Dolphins must spread out passing game


The aerial attack for the Miami Dolphins is supposed to be their cup of tea, the strength of the team. However, it’s horribly predictable in both targets and range.

Therefore, the Miami Dolphins must spread out their passing game.

When it comes to the targets, only three players have gotten the majority of looks from quarterback Ryan Tannehill. Wide receivers Jarvis Landry and Rishard Matthews as well as tight end Jordan Cameron have been targeted 61 percent of all passing plays.

Three players get a wide majority of the targets. That’s not a balanced and spread out passing attack and it makes opposing defenses easier to shut down. Just cover Landry, Matthews and Cameron and all it a day.

First round pick DeVante Parker got eight attempts in the last two contests (with seven coming against Buffalo). Parker was supposed to be the team’s deep threat and they’re barely using him. That has to change.

Greg Jennings was targeted 11 times in the first three games. Kenny Stills has been thrown to eight times. These were players touted as weapons in the offseason yet, thus far, they’re virtually invisible.

So in between running for his life and trying to find a receiver, Tannehill is barely looking at 60 percent of his receiving corps. Whether the offensive line needs to give him some actual protection so he can check down or the likes of Jennings and Stills need to catch the ball when their number is called so Tannehill will have confidence in them, this needs to change.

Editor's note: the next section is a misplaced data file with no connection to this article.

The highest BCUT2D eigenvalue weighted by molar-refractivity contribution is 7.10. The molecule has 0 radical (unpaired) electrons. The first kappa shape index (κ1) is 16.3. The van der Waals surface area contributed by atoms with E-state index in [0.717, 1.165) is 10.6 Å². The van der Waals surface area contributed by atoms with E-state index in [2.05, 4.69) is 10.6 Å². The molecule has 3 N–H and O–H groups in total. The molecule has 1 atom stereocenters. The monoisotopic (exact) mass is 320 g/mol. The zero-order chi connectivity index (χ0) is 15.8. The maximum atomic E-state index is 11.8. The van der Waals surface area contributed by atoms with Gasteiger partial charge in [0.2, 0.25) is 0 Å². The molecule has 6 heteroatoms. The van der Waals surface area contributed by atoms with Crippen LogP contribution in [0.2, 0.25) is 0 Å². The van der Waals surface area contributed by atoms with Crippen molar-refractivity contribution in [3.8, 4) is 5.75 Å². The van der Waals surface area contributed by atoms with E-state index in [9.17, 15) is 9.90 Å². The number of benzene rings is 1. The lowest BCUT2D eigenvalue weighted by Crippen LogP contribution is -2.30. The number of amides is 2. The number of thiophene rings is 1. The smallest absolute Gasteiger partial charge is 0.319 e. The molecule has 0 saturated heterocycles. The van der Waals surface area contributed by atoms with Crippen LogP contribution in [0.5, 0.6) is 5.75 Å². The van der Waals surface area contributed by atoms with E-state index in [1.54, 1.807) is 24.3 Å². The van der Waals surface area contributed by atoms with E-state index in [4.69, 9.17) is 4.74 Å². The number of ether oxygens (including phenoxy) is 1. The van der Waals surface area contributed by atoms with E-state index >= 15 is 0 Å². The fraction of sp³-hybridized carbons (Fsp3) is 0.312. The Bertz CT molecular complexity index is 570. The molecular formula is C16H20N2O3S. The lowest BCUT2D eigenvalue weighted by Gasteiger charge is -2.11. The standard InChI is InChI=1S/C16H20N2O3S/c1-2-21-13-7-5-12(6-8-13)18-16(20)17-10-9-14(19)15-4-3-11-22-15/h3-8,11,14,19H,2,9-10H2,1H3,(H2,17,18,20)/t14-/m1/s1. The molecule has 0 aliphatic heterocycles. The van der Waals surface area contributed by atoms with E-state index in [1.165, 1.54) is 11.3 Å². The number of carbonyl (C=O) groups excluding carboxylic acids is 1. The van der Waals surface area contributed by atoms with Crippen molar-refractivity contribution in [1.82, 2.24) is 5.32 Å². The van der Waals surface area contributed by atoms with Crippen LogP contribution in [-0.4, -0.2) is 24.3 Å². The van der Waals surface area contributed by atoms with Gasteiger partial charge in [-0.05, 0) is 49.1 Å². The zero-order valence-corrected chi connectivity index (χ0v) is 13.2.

But wait, there’s more.

Head coach Joe Philbin and offensive coordinator Bill Lazor’s short passing game isn’t putting their best playmaker in a position to make bigger plays.

Of Landry’s 35 total targets (27 percent of the team’s targets), two of them have exceeded 15 yards. Two. Only one was complete and it went for 36 yards. Miami didn’t attempt one deep pass to Landry against the Buffalo Bills.

Fortunately, as Matthews has become more utilized in the offense, Tannehill has thrown a few long balls to him. Of his seven targets, Matthews hauled down five deep passes for 154 yards and two touchdowns.

Those stats, coupled with Parker becoming more involved in the last game, point to the idea that the Dolphins must use Parker and Matthews on deep plays more often.

If the Dolphins give their better receivers more long ball opportunities then they should focus on giving Stills and Jennings work on the short game. That way they can build a rapport with Tannehill, which obviously hasn’t happened yet.

Otherwise, why even bother playing them? They can’t be decoys if no one on the other team believes they’re going to get the football.

The Dolphins have a lot of messes to clean up to potentially right their sinking ship. But if they can’t do the one thing their offense was supposed to be good at, what chance do they have of fixing the run game or any of their defensive problems?

Spread out the ball to more receivers and throughout the field. It’s supposed to be a passing attack not a passing fancy.